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Independent dealers are employing a variety of strategies to help carry them through the challenging economic environment.
Nebraska Furniture Mart, for one, has begun allowing customers to use its private-label credit card to make purchases on the company's e-commerce site.
“During these tough economic times we want to make it as easy for our customers as possible,” said executive VP Bob Batt. “If your refrigerator goes out, you can't wait for the economy to turn around — you need to go out and buy a new refrigerator.”
Online shoppers using the company's revolving credit account will continue to have the option of deferring interest payments for 60 days, and will be able to take advantage of longer payment terms when such promotions are offered, the NATM dealer said. Currently, the retailer is offering zero-percent financing for 21 months on purchases of $299 and higher using the company's credit card.
“Nebraska Furniture Mart customers love the fact that we offer interest-free financing,” added Jeff Douglas, the company's Internet marketing manager. “It makes it very easy for them to buy ... whatever they need especially when it's interest-free for an extended amount of time.
“Unlike others,” Douglas continued, “we welcome new accounts, we provide our own credit, and have plenty of it available.”
Systemax, the IT manufacturer and retailer, is also taking a different tack, by bringing elements of the online experience into its brick-and-mortar stores. Its Retail 2.0 concept, currently implemented in two of its CompUSA locations, features Internet-connected computers that are discreetly coupled to select products. The PCs provide product messaging while in idle mode, but a tap of the keyboard brings shoppers to an “item details page” that describes features, provides configurations and offers demonstration videos for the store's laptops, desktops, printers and flat-panel TVs. Systemax plans to convert half of its 28-unit store base to the new format this quarter, with the balance of its TigerDirect and CompUSA stores to be retrofit by June.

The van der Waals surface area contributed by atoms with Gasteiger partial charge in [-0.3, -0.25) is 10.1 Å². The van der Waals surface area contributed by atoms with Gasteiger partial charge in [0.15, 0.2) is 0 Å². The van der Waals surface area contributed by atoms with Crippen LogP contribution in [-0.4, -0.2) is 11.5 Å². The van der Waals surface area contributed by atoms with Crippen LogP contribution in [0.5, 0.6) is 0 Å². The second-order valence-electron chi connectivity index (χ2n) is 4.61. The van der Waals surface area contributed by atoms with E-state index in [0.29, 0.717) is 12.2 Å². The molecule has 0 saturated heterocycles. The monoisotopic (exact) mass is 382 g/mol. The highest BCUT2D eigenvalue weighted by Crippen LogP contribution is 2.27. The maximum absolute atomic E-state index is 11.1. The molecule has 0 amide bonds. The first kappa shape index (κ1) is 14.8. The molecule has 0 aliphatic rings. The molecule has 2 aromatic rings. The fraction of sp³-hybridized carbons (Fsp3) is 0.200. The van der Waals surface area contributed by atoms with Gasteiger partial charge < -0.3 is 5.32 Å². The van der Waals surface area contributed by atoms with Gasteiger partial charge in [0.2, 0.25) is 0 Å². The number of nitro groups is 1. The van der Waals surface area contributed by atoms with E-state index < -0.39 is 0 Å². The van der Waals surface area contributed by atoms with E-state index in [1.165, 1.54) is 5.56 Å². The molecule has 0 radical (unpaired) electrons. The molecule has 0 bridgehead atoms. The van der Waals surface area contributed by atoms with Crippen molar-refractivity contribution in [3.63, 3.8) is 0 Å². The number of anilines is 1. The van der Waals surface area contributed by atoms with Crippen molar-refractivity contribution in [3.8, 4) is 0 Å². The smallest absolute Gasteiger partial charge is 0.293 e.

For Paul Sherman, owner of Peoria, Ill.-based Sherman's stores, the not-so-secret formula for thriving in a down economy is sticking to the basics — a strategy that helped increase sales 10 percent in 2008.
“Many dealers are not sticking to the basics,” Sherman said. “Everyone in business is having the same reservations, but the worst thing you can do right now is pull back.”
Indeed, Sherman continues to move full speed ahead in 2009, beginning with the planned completion of a new 30,000-square-foot distribution center in March, and the grand opening of a 29,000-square-foot store in Peru, Ill., set for May.
“We are grateful that we are growing,” said Sherman, a member of the Nationwide Marketing Group. “While the economy in Central Illinois has been stronger than most, our growth is largely due to the way we do business” and to the programs and support of his buying group, he said.
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